Arizona Secretary of State wants investigation into Trump's comments on vote-by-mail

Posted at 5:37 PM, Aug 14, 2020

PHOENIX — Arizona Secretary of State Katie Hobbs is asking Mark Brnovich to investigate whether President Trump's words or the U.S. Postal Service's actions are attempts to tamper with Arizona's voting by mail. In an email to Brnovich, Hobbs wrote, "I write today to ask that the Election Integrity Unit investigate whether President Trump, and others at his direction, has conspired to violate ARS 16-1003."

Hobbs' request came one day after Governor Doug Ducey downplayed any chance of a slowdown by the U.S. Postal Service to either deliver ballots to voters, or make sure they're returned on time. An estimated 80% of the ballots cast in the primary were vote by mail. "I imagine that the number will be even higher," the governor said of the November election, "but we've put state resources, working with SOS Katie Hobbs to ensure that we have a successful election day."

But the Secretary of State is not as confident. On July 29 she received a letter from the U.S. Postal Service General Counsel warning Arizona's mail in ballot deadlines are incongruous with postal delivery standards. Thomas Marshall said the Postal Service couldn't guarantee a ballot mailed after October 27, a full week before the election, would make it in time to get counted.

"As of right now we're good. The future we don't know because there is a major restructuring at the headquarters level." Joe Cuccinotto is the President of the Phoenix American Postal Workers Union. He says there have been ongoing cuts to overtime and machines that have been taken out of service were replaced by machines that can handle higher volumes of mail. "We just got thru the primary election. We handled over 700-thousand ballots," Cuccinotto said. "Far as I know, they were delivered on time and where they were supposed to go."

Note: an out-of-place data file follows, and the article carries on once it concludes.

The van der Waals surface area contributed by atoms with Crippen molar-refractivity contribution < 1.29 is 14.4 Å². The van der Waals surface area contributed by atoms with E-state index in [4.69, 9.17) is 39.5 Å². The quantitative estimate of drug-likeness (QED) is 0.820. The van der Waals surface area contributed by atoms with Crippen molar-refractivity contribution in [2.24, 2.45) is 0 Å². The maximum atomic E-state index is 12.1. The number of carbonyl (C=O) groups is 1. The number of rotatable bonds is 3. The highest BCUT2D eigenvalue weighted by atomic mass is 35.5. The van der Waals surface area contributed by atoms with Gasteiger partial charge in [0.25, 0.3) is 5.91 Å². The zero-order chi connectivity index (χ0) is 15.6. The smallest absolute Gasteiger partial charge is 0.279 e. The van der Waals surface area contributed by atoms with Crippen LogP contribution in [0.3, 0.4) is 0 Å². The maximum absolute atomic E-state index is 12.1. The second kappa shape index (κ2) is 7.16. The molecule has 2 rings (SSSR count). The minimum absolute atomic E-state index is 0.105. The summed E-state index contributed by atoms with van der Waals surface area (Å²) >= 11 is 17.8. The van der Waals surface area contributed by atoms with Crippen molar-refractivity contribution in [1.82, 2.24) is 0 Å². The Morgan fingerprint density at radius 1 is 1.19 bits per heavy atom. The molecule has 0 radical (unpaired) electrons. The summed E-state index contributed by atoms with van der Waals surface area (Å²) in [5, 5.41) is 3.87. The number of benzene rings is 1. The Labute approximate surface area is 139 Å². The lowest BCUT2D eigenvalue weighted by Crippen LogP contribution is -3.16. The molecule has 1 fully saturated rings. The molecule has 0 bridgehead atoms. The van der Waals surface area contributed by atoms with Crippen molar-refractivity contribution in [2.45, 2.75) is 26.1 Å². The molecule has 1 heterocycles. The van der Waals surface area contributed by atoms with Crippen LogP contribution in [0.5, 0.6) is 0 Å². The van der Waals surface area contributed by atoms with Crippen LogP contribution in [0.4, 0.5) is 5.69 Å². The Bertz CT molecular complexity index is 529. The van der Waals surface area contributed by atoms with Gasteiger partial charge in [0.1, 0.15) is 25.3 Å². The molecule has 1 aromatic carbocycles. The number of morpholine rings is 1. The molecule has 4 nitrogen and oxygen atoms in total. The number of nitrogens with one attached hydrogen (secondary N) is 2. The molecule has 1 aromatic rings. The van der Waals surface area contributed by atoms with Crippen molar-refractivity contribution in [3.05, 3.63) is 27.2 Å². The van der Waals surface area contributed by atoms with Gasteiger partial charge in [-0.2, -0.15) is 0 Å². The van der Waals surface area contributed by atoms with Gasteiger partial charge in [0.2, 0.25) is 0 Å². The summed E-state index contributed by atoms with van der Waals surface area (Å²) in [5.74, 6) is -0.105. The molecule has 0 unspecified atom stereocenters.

The Secretary of State is not so confident. "I think the President has been for a while directly attacking the Postal Service. I don't think that's been a coincidence and at the same time he is attacking vote by mail, he made it real clear yesterday that if the Postal Service doesn't have funding the people can't have vote by mail and that's problematic."

Hobbs is referring to an answer President Trump gave on Thursday when asked about funding the Postal Service. "Now, they need that money in order to have the Post Office work, so it can take all of these millions and millions of ballots... But if they don’t get those items, that means you can’t have universal mail-in voting because they’re not equipped to have it.” The President was quoted as saying.

The suspicion politics may have more to do with the Secretary's request than an actual fear the President is trying to undermine the election was apparent in a statement from the Attorney General's office. "We review every complaint regardless of merit. Confidence in elections is the cornerstone of our democracy. I will continue to protect the integrity of our elections, even when other state officials won't."